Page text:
Article 6 determines. The borders of the State and municipalities can be changed or corrected only by Law. In 2007, a Title 1bis was inserted in the Belgian Constitution, titled "General policy objectives of the federal Belgium, the communities and the regions", which to date comprises only one article: Article 7bis; this article states the following: "In the exercise of their respective competences, the federal State, the communities and the regions shall strive for the objectives of a sustainable development in its social and environmental dimensions, taking into account the solidarity between the generations." The act inserting this article was published in the Belgian Official Journal on 26 April 2007. Title II of the Belgian Constitution is titled their rights. In this title a number of rights and freedoms are enumerated. Although the Constitution speaks of the rights of the Belgians, in principle they apply to all persons on Belgian soil. In addition to the rights enumerated in Title II of the Constitution, the Belgians enjoy the rights enshrined in the European Convention on Human Rights.
Articles 8 and 9 determine. Article 8 stipulates that the law can grant the right to vote in elections to citizens of the European Union who don't have the Belgian nationality, in accordance with Belgium's international and supranational obligations, to non-EU citizens. Article 9 stipulates that naturalisation can only be granted by the federal legislative power, Article 74 of the Constitution stipulates that only the Chamber of Representatives, not the Senate, can grant naturalisation. Article 10 determines. Article 11 determines that all freedoms must be guaranteed without discrimination. Article 12 guarantees the liberty of the person and stipulates that no one can be prosecuted except in the cases determined by the law and in accordance with the procedures established by law. Article 13 determines. Article 14 guarantees the application of the principle of nulla poena sine lege. There is an Article 14bis, inserted in the Belgian Constitution in 2005, that states as follows: "The death penalty is abolished".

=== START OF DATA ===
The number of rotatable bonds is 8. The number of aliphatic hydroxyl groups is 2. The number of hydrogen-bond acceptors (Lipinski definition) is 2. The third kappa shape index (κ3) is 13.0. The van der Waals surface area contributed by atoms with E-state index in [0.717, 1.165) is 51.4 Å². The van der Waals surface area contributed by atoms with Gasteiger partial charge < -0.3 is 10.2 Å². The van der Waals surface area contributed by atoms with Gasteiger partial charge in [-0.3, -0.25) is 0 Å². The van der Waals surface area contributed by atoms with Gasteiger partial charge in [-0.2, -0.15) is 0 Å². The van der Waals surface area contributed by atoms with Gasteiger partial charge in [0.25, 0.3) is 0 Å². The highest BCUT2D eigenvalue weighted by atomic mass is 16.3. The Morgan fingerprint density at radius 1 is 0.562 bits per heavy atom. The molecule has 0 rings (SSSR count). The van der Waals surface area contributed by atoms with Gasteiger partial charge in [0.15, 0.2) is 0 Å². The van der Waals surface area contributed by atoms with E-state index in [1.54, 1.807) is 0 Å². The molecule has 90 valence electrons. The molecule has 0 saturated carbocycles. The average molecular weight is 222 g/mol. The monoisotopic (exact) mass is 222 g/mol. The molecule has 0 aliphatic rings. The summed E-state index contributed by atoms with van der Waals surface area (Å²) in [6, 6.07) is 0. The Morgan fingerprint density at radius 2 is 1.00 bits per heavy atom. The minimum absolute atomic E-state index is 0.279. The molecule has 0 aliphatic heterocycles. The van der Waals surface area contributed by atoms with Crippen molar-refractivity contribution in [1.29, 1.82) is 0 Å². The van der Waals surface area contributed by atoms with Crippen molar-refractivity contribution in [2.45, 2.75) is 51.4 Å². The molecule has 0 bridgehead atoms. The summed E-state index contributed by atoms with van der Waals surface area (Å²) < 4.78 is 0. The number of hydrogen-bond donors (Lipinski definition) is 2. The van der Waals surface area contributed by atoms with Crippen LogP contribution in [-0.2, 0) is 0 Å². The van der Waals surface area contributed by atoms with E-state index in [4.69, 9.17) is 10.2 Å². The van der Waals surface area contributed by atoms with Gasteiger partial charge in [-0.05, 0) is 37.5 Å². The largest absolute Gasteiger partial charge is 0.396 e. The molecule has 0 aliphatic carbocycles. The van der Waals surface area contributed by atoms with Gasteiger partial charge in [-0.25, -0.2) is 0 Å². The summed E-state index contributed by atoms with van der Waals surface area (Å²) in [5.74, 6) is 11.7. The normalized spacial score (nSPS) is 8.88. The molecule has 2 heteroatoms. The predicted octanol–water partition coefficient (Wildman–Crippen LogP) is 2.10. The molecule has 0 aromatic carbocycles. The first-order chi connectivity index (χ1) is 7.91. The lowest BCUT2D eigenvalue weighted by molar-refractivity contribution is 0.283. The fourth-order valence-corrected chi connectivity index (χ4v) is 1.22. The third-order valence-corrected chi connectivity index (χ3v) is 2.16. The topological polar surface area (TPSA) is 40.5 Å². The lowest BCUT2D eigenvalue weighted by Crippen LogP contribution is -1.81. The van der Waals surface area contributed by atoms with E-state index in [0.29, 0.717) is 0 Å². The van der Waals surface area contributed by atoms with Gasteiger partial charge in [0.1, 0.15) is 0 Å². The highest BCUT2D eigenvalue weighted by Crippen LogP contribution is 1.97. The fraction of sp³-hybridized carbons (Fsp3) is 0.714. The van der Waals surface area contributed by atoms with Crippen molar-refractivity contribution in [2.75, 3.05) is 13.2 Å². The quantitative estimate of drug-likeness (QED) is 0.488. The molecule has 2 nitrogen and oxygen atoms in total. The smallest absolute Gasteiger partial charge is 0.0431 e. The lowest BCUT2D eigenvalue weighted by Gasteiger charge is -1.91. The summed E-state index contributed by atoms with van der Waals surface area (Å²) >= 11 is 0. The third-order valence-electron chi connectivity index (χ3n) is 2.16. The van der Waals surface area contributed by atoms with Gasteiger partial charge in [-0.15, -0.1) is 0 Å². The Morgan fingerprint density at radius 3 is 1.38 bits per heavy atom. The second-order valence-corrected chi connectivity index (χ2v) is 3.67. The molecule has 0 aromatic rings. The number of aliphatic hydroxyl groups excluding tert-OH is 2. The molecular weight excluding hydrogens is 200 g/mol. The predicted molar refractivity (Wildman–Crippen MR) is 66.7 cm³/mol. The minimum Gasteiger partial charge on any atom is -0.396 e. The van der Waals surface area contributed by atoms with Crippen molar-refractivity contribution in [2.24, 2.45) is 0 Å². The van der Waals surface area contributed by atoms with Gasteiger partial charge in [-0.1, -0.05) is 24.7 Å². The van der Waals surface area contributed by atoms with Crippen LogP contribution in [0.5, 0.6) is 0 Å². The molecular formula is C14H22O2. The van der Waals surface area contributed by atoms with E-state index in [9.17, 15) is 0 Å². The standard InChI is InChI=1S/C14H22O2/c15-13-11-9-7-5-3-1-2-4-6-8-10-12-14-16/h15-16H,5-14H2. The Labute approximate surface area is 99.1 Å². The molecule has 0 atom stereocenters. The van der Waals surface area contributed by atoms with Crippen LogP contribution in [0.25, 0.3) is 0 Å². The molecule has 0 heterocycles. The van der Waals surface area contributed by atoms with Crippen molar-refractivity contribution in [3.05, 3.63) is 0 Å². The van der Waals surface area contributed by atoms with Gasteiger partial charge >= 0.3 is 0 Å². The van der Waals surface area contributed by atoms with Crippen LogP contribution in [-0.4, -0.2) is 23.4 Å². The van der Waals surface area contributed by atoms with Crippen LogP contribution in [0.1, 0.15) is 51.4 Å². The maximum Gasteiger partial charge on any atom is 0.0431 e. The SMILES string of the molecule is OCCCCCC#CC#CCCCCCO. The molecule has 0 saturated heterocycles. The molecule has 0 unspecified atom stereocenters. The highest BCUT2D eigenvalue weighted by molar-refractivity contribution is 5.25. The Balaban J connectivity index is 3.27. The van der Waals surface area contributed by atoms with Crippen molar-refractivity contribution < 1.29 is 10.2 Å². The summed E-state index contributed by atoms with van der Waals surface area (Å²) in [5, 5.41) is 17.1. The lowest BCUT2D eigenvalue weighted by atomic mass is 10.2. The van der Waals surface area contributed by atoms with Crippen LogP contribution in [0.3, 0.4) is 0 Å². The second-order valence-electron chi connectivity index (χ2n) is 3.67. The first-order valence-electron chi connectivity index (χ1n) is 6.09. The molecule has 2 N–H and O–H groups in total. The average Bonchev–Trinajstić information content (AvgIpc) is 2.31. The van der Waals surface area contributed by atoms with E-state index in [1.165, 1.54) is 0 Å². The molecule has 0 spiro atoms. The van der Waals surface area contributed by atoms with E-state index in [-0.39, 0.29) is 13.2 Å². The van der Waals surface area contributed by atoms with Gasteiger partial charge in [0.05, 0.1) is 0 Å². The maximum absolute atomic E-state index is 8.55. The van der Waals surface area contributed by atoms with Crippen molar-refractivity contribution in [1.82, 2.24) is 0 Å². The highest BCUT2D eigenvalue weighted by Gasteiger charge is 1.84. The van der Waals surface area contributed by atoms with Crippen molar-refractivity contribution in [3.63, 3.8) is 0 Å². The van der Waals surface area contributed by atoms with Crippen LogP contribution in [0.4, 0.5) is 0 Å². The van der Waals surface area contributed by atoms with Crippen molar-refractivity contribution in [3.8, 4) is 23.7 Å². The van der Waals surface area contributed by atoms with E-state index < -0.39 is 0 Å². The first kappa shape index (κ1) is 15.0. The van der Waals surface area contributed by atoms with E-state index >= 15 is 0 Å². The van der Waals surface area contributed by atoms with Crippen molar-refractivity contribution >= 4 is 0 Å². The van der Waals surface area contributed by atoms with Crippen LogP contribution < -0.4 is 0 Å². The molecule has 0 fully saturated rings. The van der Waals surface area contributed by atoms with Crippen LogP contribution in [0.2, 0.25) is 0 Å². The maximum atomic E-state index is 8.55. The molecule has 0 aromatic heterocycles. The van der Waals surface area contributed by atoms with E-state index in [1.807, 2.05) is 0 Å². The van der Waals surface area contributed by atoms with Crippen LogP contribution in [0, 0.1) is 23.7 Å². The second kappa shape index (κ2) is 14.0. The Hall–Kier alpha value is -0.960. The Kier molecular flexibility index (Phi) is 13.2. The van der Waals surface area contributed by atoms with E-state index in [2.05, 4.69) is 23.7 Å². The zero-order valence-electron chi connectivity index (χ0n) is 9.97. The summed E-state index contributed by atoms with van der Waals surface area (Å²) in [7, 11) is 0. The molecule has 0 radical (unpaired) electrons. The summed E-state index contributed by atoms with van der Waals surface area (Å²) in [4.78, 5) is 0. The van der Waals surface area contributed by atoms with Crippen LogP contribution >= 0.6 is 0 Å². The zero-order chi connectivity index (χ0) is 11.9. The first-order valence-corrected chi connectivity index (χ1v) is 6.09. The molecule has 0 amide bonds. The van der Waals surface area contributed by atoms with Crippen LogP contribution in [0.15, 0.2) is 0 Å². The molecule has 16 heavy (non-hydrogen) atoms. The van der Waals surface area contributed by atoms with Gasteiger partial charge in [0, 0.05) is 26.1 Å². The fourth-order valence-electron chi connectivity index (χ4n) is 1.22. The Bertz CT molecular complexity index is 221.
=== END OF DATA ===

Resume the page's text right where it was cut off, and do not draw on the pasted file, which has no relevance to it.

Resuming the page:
Articles 15 of the Constitution guard against unreasonable searches. It determines that the domicile is inviolable and that searches can only take place in the cases and the manner the law prescribes. Article 16 stipulates that no one can be deprived of his or her property except when it's in the public interest, in the cases and the manner the law prescribes, that fair and prior compensation must be made. Article 17 of the Constitution stipulates that the penalty of forfeiture of assets cannot be instituted. Article 18 further stipulates that the penalty of civil death is abolished, that it cannot be brought back into force. Civil death was a penalty in Belgium in the Ancien Régime. Articles 19 to 21 guarantee the freedom of religion. Article 19 protects the right to exercise it publicly, it guarantees the freedom of speech by stipulating that everyone has the right to express his or her opinion freely. However, Article 19 determines that abuses of these freedoms can be punished, a principle, controversially applied in the Belgian Holocaust denial law, which made it an offence to publicly "deny, justify or approve of the genocide committed by the German N